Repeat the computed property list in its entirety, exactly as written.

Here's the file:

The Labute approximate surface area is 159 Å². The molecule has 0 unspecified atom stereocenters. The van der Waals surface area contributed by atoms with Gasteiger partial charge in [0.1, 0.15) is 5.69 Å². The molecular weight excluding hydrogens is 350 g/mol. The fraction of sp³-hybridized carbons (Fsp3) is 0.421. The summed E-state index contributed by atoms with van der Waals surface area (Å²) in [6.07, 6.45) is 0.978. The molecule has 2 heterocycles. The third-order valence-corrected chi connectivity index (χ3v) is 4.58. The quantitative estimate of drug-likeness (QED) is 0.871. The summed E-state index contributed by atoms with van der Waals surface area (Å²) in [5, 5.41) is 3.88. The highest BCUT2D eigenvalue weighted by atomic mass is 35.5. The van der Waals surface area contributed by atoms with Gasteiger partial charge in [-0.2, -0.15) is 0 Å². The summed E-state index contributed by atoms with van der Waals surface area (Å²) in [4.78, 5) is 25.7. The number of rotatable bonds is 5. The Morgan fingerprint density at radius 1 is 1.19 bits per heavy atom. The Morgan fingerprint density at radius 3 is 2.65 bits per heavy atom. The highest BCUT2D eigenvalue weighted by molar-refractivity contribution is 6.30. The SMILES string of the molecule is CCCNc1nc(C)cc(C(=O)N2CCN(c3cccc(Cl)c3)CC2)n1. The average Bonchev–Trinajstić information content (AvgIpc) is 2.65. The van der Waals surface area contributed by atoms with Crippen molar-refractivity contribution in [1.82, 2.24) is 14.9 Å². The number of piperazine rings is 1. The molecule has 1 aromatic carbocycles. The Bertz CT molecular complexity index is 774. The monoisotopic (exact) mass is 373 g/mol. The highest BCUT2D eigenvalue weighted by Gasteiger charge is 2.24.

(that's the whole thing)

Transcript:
The Labute approximate surface area is 159 Å². The molecule has 0 unspecified atom stereocenters. The van der Waals surface area contributed by atoms with Gasteiger partial charge in [0.1, 0.15) is 5.69 Å². The molecular weight excluding hydrogens is 350 g/mol. The fraction of sp³-hybridized carbons (Fsp3) is 0.421. The summed E-state index contributed by atoms with van der Waals surface area (Å²) in [6.07, 6.45) is 0.978. The molecule has 2 heterocycles. The third-order valence-corrected chi connectivity index (χ3v) is 4.58. The quantitative estimate of drug-likeness (QED) is 0.871. The summed E-state index contributed by atoms with van der Waals surface area (Å²) in [5, 5.41) is 3.88. The highest BCUT2D eigenvalue weighted by atomic mass is 35.5. The van der Waals surface area contributed by atoms with Gasteiger partial charge in [-0.2, -0.15) is 0 Å². The summed E-state index contributed by atoms with van der Waals surface area (Å²) in [4.78, 5) is 25.7. The number of rotatable bonds is 5. The Morgan fingerprint density at radius 1 is 1.19 bits per heavy atom. The Morgan fingerprint density at radius 3 is 2.65 bits per heavy atom. The highest BCUT2D eigenvalue weighted by molar-refractivity contribution is 6.30. The SMILES string of the molecule is CCCNc1nc(C)cc(C(=O)N2CCN(c3cccc(Cl)c3)CC2)n1. The average Bonchev–Trinajstić information content (AvgIpc) is 2.65. The van der Waals surface area contributed by atoms with Crippen molar-refractivity contribution in [1.82, 2.24) is 14.9 Å². The number of piperazine rings is 1. The molecule has 1 aromatic carbocycles. The Bertz CT molecular complexity index is 774. The monoisotopic (exact) mass is 373 g/mol. The highest BCUT2D eigenvalue weighted by Gasteiger charge is 2.24.